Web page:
By Edward Nawotka
The great thing about students is they pay tens of thousands of dollars per year to — essentially — do little more than read and talk about what they are reading. How much of that translates into traditional book reading these days is up for debate.
As today’s lead editorial discusses, education publishers are striving to deliver authoritative information to students in a variety of digital formats, in part to combat the plethora of unvetted information available online.
What’s interesting to note is that these publishers often rely on live updates from the World Wide Web — a notoriously unreliable source — which the publishers then vet for reliability. The convenience of such solutions creates an environment that amounts to easy, frictionless research for students.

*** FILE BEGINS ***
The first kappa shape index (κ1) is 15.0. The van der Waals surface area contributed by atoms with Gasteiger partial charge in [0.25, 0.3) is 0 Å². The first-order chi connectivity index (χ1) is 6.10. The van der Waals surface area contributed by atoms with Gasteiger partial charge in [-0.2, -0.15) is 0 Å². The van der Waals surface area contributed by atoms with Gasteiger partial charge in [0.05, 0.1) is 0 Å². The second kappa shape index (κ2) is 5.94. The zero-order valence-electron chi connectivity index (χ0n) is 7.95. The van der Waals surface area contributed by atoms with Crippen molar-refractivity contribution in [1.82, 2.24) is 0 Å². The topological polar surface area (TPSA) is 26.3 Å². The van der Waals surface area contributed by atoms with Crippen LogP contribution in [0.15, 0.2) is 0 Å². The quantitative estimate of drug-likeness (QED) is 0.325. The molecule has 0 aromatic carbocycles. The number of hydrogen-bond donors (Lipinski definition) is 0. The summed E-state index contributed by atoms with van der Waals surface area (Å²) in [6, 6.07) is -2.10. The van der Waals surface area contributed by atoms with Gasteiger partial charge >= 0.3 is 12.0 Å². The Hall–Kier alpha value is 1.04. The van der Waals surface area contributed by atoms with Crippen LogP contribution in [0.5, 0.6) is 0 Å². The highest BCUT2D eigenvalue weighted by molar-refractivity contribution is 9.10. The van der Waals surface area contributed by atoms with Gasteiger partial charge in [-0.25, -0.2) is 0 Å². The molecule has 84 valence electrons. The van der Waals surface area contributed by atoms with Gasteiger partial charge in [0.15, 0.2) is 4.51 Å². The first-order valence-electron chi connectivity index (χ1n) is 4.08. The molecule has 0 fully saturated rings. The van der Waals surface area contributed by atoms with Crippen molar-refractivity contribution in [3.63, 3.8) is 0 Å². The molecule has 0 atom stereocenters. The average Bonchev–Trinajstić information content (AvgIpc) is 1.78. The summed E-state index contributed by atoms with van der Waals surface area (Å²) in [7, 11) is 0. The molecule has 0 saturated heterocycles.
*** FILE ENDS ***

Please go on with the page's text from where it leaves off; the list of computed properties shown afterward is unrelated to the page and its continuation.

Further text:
Yet, isn’t part of the research process designed to teach students how to determine the reliability of a source themselves, primary or otherwise? The ability to vet information for reliability is — in my opinion — one of the key skills that a student acquires as part of their education.
Are digital learning solutions making research too convenient for students? Could they be, in some small way, counterproductive to education?